Wednesday, October 13, 2010

I do my dancing before weddings, not afterward

A couple months ago I was in New Hampshire to be in the wedding of one of my best friends from college.

On the morning of the wedding, he, myself, and one of our other college BFFs broke out into an impromptu dance party in our tuxes outside the church to DJ Kool's "Let Me Clear My Throat," which we had bumping while we waited for the rest of the wedding party to arrive.

New Hampshire is pretty much just like Kentucky from what I could tell (except with different accents), so I'm not sure if the handful of random people who drove by the church and decided to slow down and honk at us were encouraging us or if they were looking to take us out to a woodshed somewhere.

Either way, no one actually pulled all the way up the driveway to the church during our half-cocked reenactment of Step Up.

What I do know is that whatever their intent, if they had approached us, they'd have totally gotten served.

Monday, October 11, 2010

The Niña, the Pinta, and the Santa... Wait. I had to work today. Where the crap is my mail???

Rejoice, for Columbus Day is upon us!

Well, those of you who get the day off work might rejoice, but others of you who get to be stuck at work might not.

At my job, it’s what we call a "non-processing day." And that, of course, means that for some reason, our company isn’t closed when it would make sense for it to be.

It means that we have to go to work, but that we aren’t able to do our regular jobs because some of the other companies and government entities that affect what we do are fortunate enough to be closed.

So, instead of a regular workday, and—conversely—instead of getting to hang out in our pajamas all day watching Judge Judy, we file paperwork, we catch up on projects we’re working on, or if we’re extra lucky, our supervisors assign us extra non-processing day projects to prevent us from surfing the Internet all day.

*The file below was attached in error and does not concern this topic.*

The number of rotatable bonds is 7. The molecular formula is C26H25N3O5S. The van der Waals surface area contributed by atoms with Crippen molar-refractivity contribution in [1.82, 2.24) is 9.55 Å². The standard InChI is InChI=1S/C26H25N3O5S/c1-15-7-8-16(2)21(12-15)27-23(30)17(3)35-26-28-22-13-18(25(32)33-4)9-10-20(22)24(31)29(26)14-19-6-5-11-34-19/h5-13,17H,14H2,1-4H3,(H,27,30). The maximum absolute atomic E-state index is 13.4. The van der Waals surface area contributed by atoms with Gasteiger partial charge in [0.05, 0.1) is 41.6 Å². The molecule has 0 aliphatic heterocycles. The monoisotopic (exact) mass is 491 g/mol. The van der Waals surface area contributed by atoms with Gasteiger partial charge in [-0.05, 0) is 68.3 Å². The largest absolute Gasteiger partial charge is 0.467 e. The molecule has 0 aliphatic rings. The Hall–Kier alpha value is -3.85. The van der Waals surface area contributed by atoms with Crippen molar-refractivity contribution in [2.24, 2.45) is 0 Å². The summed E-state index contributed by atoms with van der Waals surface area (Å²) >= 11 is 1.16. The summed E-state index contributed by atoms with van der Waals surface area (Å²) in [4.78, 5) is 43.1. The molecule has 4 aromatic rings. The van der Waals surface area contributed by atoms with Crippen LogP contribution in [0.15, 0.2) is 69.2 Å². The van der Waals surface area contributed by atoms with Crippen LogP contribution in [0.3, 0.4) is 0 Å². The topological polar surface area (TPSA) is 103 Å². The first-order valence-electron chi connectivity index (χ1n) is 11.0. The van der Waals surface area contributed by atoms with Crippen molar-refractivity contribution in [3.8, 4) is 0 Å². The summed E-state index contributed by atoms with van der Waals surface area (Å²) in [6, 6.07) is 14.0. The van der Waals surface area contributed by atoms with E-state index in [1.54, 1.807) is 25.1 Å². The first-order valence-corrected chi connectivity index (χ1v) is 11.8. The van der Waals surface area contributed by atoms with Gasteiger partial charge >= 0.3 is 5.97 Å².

While I generally like the pace and the peace of non-processing days—when I’m not getting slapped with busywork, of course—I would much rather prefer extra days off from work altogether.

Especially Columbus Day.

According to one lady in my department, back in the day it used to be the kind of federal holiday that required most businesses to be closed, so, like, no one in the entire country had to work.

I’m pretty sure that's not entirely true, but at least according to my own personal childhood memories—albeit faint childhood memories—school was always closed on Columbus Day.

I don’t know if Columbus Day was phased out as the kind of federal holiday that EVERYONE gets off work (if it ever actually existed in that state) because of vague economic reasons that don’t make sense to me—like why daylight savings time lasts roughly only a week now—or if it’s because by acknowledging anything relating to Christopher Columbus in this day and age, you’re somehow being viewed under a broader conclusion jump that paints you as pretty much dipping blankets in smallpox yourself.

I can’t speak to any of that stuff; however, while THIS DUDE is all like, "HEY, LOOK AT ME! I HATE HAVING DAYS OFF WORK! I LIKE WORKING ALL THE TIME (and Columbus was likely a pretty awful guy), SO NO ONE SHOULD BE ABLE TO HAVE THIS DAY OFF AT ALL!", I can speak to what we can do get Columbus Day back off work:

Change the name.

“Heritage Day.”


It’s generic. Which is exactly why it should work.

It wouldn't include any taboo, or even borderline questionable words that people might take issue with for various reasons, like "Columbus," "Indians," "Remembrance," "Pride," "Origination," "European Oppression," or "People Were Already Living Here So You Can't Really 'Discover' It."

"Heritage Day" is just ambiguous enough that it allows people of all viewpoints to honor their respective heritages and/or their respective perspectives regarding the derivation of a Western society that provides their current existence. Or they can just celebrate the guilt they feel for simply being alive as a result of how things ultimately played out after Columbus blew up the spot.

"Heritage Day" is also generic enough that it doesn’t provide any sort of positive or negative connotations about anything, so no one should be offended by what hidden agendas are or are not actually behind it.

It's why "Thanksgiving" still works today. A much more directly sketchy history, but who thinks being thankful is bad?

So again: boom.

Let’s make this happen. You contact Congress. I’ll see if the judicial system wants in. Especially Judge Judy.

Happy Heritage Day!

(Unless "Heritage Day" is an actual holiday, or at least a Hallmark Holiday of some sort, of course. I didn't bother to look it up. But if it is, please disregard this post.)